In the first of a three-part series looking back at Taranaki’s longest unsolved police investigations, Deena Coster revisits the mysterious death of Lesley Calvert, whose decomposed body was found seven months after she went missing 40 years ago.
For 40 years, Lindsay Calvert has carried the burden of other people’s blame.
After his wife Lesley’s death in 1977, he says the finger was pointed at him as being the person responsible.
It’s an accusation he has denied at every turn and while he is sure he had nothing to do with his wife’s untimely end, he is no closer to finding out what happened to her. And neither are the police.
The death of Lesley Calvert is one of the longest running cold cases on the Taranaki police books.
It is one of the 143,096 active police investigations in New Zealand. Of those, 8116 are in the central district, which covers Taranaki.
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Earlier this month, police admitted its longest running case – the disappearance of Morrinsville toddler Betty Wharton – was unlikely to ever be solved.
Betty, who was three years old, went missing in 1964. Her mother – who had been suspected of being responsible for Betty’s death – died years ago, followed recently by her father. The case is now being prepared for the coroner.
Lindsay still holds out hope that his wife’s death can be solved and says to get closure on what happened to her would be immeasurable to him.
“I’m trying to find the words. I can’t explain what it would mean to me,” he says.
He says he has been labelled “trash” and scum” by strangers and has previously been critical of the police investigation, describing officers involved at the time of his wife’s disappearance as having tunnel vision and trying to pin the crime on him.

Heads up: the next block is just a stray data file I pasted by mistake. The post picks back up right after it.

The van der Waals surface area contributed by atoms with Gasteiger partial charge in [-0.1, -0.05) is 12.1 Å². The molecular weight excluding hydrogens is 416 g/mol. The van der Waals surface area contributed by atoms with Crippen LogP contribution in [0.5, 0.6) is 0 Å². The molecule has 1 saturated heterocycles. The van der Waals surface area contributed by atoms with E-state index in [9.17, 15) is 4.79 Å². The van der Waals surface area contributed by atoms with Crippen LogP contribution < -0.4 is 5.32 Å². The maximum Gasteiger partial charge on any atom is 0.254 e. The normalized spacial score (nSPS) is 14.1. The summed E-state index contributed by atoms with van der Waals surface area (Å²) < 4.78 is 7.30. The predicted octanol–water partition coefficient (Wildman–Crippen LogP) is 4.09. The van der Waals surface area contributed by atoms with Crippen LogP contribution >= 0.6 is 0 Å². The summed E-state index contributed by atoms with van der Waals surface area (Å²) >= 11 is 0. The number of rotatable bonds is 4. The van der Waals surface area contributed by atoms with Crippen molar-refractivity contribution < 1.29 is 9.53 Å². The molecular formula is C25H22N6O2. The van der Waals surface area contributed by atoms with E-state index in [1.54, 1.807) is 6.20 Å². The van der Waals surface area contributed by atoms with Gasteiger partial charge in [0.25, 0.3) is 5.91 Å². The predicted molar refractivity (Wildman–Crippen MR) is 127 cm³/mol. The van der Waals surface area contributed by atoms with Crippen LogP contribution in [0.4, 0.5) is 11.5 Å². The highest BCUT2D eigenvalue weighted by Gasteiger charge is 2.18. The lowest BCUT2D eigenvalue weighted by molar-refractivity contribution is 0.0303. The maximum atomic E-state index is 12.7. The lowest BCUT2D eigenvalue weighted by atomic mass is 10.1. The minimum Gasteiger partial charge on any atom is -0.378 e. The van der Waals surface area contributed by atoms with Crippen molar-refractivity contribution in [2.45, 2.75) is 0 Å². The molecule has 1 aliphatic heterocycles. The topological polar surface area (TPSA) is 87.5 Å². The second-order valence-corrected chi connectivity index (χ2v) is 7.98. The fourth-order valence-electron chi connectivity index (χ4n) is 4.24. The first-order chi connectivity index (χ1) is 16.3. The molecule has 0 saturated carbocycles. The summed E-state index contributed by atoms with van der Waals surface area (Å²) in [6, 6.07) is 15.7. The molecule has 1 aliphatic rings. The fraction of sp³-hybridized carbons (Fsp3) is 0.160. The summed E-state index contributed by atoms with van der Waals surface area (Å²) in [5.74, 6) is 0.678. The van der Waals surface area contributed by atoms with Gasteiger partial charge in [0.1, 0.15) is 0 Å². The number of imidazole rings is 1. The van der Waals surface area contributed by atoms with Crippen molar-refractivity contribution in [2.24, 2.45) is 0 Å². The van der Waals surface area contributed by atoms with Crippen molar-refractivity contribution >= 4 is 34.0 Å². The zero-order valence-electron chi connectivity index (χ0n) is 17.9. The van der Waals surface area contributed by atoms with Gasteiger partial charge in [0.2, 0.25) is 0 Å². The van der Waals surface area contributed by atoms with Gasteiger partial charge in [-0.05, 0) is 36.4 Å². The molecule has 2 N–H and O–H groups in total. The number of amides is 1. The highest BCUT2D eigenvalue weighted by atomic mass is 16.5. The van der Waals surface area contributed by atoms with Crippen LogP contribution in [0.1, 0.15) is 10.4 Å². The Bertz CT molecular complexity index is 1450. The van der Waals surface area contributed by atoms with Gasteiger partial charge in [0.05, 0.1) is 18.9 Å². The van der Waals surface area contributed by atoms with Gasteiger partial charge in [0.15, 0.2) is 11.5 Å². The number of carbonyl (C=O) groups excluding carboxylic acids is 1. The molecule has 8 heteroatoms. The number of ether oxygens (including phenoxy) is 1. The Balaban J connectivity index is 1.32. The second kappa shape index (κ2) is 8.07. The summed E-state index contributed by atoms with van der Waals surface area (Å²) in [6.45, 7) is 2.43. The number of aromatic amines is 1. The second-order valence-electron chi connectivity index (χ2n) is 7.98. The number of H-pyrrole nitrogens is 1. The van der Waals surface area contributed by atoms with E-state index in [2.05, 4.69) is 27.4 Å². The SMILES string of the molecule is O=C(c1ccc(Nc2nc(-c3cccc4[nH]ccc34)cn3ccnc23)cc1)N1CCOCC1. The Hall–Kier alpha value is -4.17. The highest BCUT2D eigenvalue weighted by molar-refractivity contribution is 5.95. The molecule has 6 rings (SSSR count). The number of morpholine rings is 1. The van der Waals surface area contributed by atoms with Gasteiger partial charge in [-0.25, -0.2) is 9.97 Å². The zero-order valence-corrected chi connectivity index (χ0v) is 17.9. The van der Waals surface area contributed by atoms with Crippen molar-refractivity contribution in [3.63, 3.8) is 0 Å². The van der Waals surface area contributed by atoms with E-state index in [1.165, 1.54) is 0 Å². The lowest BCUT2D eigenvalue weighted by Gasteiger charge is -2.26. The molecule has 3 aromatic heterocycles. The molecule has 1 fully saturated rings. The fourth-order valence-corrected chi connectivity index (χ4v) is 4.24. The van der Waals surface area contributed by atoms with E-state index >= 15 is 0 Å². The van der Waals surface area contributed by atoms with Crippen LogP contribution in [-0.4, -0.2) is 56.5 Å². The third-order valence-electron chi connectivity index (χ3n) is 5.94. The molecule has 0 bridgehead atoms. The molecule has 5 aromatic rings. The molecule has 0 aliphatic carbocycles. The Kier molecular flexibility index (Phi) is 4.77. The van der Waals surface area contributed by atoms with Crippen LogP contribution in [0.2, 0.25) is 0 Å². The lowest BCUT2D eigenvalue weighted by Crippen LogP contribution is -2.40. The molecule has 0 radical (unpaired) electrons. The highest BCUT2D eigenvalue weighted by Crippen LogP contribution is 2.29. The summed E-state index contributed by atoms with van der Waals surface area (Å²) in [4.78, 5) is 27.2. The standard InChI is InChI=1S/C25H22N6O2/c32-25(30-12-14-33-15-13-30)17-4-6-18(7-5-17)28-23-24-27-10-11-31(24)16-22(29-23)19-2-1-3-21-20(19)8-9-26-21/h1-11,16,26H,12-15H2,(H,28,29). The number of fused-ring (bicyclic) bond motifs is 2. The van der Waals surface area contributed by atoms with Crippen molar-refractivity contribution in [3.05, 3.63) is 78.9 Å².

But despite his experiences, he still has hope someone will be held accountable for his wife’s death.
“I do believe in justice.”
On the morning of February 2, 1977, the Calverts – who lived on a farm in Waikawau, north of Awakino – had argued over the purchase of a new motor mower.
Lindsay left the house to help out a neighbour and when he returned about 10.50am, his wife was not there.
When she did not return home, he alerted the neighbours and they joined in a search for the 33-year-old which lasted into the early hours of the next day. Nothing was found.
The following day, up to 60 police officers scoured the farm property but also failed to find a body or any items of interest during their extensive three day search.
Lesley ‘s body was eventually found seven months later, high on a cleared ridge not far from the Calverts’ 640 hectare farm.
The badly decomposed body was found in manuka scrub along the farm’s boundary, the same area searchers had passed dozens of times in the preceding months.
A coroner later delivered an open verdict regarding Lesley’s death.
To date, no-one has been charged in the case.
In 2010, Lindsay turned to the producers of television show Sensing Murder in a bid to clear his name and find out what happened to his wife.
Psychics on the programme said Lesley had been murdered, but not by her husband.
After the programme went to air, information was provided to police, but none of the leads resulted in any new evidence coming to the surface.
Lindsay says he thinks about his dead wife every day.
He remembers her as an “outgoing type of person who had a wicked sense of humour.”
“She cared a lot about people and was a wonderful mother to her children,” the Rahotu man says.
The couple have two daughters and a son, who also suffer, he says, and it is for their sake he hopes anyone with information will come forward.
“Please for the sake of justice and the sake of my children, please bring it out into the open.”
While not a religious man, Lindsay has resorted to asking for help from a higher power to find finality.
“I pray every night that we will get closure.”
However, Detective Sergeant Debbie Gower, of Taranaki CIB, says without any new leads, it is unlikely the case will go anywhere.
It’s not a feeling which sits well with her.
“No one likes to have something unsolved and from the point of view of the families you want to get answers for them,” she says.
While time can create complications in a case – memories fade or people with information might die – Gower says in some cases it creates the space people need to come forward.
“People who didn’t want to talk to police or couldn’t talk to police then, now may want to and they can still,” she says.
“If any information comes in, we’ll look into it.”
Do you know what happened to Lesley Calvert? If you do, ring the New Plymouth police station on 06 7595500 or Crimestoppers on 0800 555 111.